The theatre also went under the name of the Murray Schwartz Theater.

LouRugani
LouRugani on October 30, 2012 at 5:28 pm

This was the location for the film-theatre sequence in “Unfaithful” (2002). (“Mr. Hulot’s Holiday” was the feature in the storyline.)

Macalincag
Macalincag on September 14, 2012 at 6:38 am

They have installed two 70mm projectors for PTA’s ‘The Master’. One of them for theater 1.

They’ve had to get a lot of parts to get these projectors up and running as they haven’t been used in 20 years.

HowardBHaas
HowardBHaas on September 1, 2012 at 5:36 am

The balconies shown in the website’s photos are still open?

We will delete the “1200 seats” from the Intro.

Edward Havens
Edward Havens on August 31, 2012 at 10:56 pm

The Village East Cinemas website used to have a rental pricing chart which listed the seating capacity of each theatre. According to that chart, the main house has (or had, in 2003) 444 seats.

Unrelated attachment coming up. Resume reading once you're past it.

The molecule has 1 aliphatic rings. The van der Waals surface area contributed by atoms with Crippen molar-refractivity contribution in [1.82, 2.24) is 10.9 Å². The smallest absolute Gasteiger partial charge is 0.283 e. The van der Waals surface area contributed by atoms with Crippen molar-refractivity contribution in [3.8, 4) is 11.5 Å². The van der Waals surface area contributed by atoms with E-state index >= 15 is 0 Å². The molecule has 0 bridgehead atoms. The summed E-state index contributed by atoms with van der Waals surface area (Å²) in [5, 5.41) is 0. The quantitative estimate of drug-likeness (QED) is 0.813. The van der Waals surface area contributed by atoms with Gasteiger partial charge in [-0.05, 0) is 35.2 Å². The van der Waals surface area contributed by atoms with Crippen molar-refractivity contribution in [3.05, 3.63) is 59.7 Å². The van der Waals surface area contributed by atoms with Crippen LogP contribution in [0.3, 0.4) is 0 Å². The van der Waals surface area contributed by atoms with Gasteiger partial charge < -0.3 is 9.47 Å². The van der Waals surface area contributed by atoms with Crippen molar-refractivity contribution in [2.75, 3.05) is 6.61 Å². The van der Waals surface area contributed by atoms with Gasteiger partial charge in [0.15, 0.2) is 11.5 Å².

Ed Solero
Ed Solero on August 31, 2012 at 5:32 am

The theater’s official website has a few photographic glimpses of the original auditorium.

I’m sure this must have been mentioned elsewhere in this thread, but it appears that the main room no longer seats 1200. In fact, that capacity seems to have been greatly reduced, due not only to the installation of wider, high-back seats, but the conversion of the orchestra level to stadium-style seating sloping steeply from the base of the stage right up to the facing of the old balcony.

The site notes that auditoriums range in capacity from 70 to 370 seats, and nowhere does it mention anything about having 70mm projection equipment (likely due to a general lack of demand for that kind of facility).

Ed Solero
Ed Solero on August 30, 2012 at 4:48 am